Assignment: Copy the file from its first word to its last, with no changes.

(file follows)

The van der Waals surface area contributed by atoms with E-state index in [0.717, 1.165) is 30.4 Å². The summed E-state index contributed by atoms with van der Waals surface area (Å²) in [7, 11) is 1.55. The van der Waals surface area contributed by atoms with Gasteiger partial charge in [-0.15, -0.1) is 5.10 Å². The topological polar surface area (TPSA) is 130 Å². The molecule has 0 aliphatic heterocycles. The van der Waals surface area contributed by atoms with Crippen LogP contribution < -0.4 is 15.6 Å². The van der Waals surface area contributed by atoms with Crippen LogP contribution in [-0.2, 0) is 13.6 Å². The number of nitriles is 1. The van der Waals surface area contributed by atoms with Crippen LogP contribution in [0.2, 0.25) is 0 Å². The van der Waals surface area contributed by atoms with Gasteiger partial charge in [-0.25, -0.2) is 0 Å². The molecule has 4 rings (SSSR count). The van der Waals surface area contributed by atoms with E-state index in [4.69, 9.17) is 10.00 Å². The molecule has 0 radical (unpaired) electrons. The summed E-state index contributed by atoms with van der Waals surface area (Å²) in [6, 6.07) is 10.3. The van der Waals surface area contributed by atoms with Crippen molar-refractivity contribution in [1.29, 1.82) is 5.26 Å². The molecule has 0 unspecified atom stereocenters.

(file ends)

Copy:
The van der Waals surface area contributed by atoms with E-state index in [0.717, 1.165) is 30.4 Å². The summed E-state index contributed by atoms with van der Waals surface area (Å²) in [7, 11) is 1.55. The van der Waals surface area contributed by atoms with Gasteiger partial charge in [-0.15, -0.1) is 5.10 Å². The topological polar surface area (TPSA) is 130 Å². The molecule has 0 aliphatic heterocycles. The van der Waals surface area contributed by atoms with Crippen LogP contribution < -0.4 is 15.6 Å². The van der Waals surface area contributed by atoms with Crippen LogP contribution in [-0.2, 0) is 13.6 Å². The number of nitriles is 1. The van der Waals surface area contributed by atoms with Crippen LogP contribution in [0.2, 0.25) is 0 Å². The van der Waals surface area contributed by atoms with Gasteiger partial charge in [-0.25, -0.2) is 0 Å². The molecule has 4 rings (SSSR count). The van der Waals surface area contributed by atoms with E-state index in [4.69, 9.17) is 10.00 Å². The molecule has 0 radical (unpaired) electrons. The summed E-state index contributed by atoms with van der Waals surface area (Å²) in [6, 6.07) is 10.3. The van der Waals surface area contributed by atoms with Crippen molar-refractivity contribution in [1.29, 1.82) is 5.26 Å². The molecule has 0 unspecified atom stereocenters.